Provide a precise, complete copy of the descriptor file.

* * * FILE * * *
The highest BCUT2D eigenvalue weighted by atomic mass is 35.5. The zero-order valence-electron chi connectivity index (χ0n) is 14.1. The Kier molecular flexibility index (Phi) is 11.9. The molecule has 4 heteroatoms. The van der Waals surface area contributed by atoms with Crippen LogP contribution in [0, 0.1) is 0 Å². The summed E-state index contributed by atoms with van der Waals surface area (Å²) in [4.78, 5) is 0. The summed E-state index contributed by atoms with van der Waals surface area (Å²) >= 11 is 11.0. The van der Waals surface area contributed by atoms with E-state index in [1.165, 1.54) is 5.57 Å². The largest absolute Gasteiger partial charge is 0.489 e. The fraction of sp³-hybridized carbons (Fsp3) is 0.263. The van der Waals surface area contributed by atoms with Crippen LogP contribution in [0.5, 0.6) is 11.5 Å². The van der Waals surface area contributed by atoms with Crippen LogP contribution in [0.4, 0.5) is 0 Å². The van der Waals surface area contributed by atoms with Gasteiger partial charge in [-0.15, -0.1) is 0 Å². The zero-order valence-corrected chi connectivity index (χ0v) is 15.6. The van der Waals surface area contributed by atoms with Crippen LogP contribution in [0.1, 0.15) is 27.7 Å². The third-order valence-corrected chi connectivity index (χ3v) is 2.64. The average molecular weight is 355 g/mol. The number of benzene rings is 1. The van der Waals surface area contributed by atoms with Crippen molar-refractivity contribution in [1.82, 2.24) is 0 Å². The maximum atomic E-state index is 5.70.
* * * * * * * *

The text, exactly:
The highest BCUT2D eigenvalue weighted by atomic mass is 35.5. The zero-order valence-electron chi connectivity index (χ0n) is 14.1. The Kier molecular flexibility index (Phi) is 11.9. The molecule has 4 heteroatoms. The van der Waals surface area contributed by atoms with Crippen LogP contribution in [0, 0.1) is 0 Å². The summed E-state index contributed by atoms with van der Waals surface area (Å²) in [4.78, 5) is 0. The summed E-state index contributed by atoms with van der Waals surface area (Å²) >= 11 is 11.0. The van der Waals surface area contributed by atoms with E-state index in [1.165, 1.54) is 5.57 Å². The largest absolute Gasteiger partial charge is 0.489 e. The fraction of sp³-hybridized carbons (Fsp3) is 0.263. The van der Waals surface area contributed by atoms with Crippen LogP contribution in [0.5, 0.6) is 11.5 Å². The van der Waals surface area contributed by atoms with Crippen LogP contribution in [0.4, 0.5) is 0 Å². The van der Waals surface area contributed by atoms with Gasteiger partial charge in [-0.15, -0.1) is 0 Å². The zero-order valence-corrected chi connectivity index (χ0v) is 15.6. The van der Waals surface area contributed by atoms with Crippen LogP contribution in [0.1, 0.15) is 27.7 Å². The third-order valence-corrected chi connectivity index (χ3v) is 2.64. The average molecular weight is 355 g/mol. The number of benzene rings is 1. The van der Waals surface area contributed by atoms with Crippen molar-refractivity contribution in [1.82, 2.24) is 0 Å². The maximum atomic E-state index is 5.70.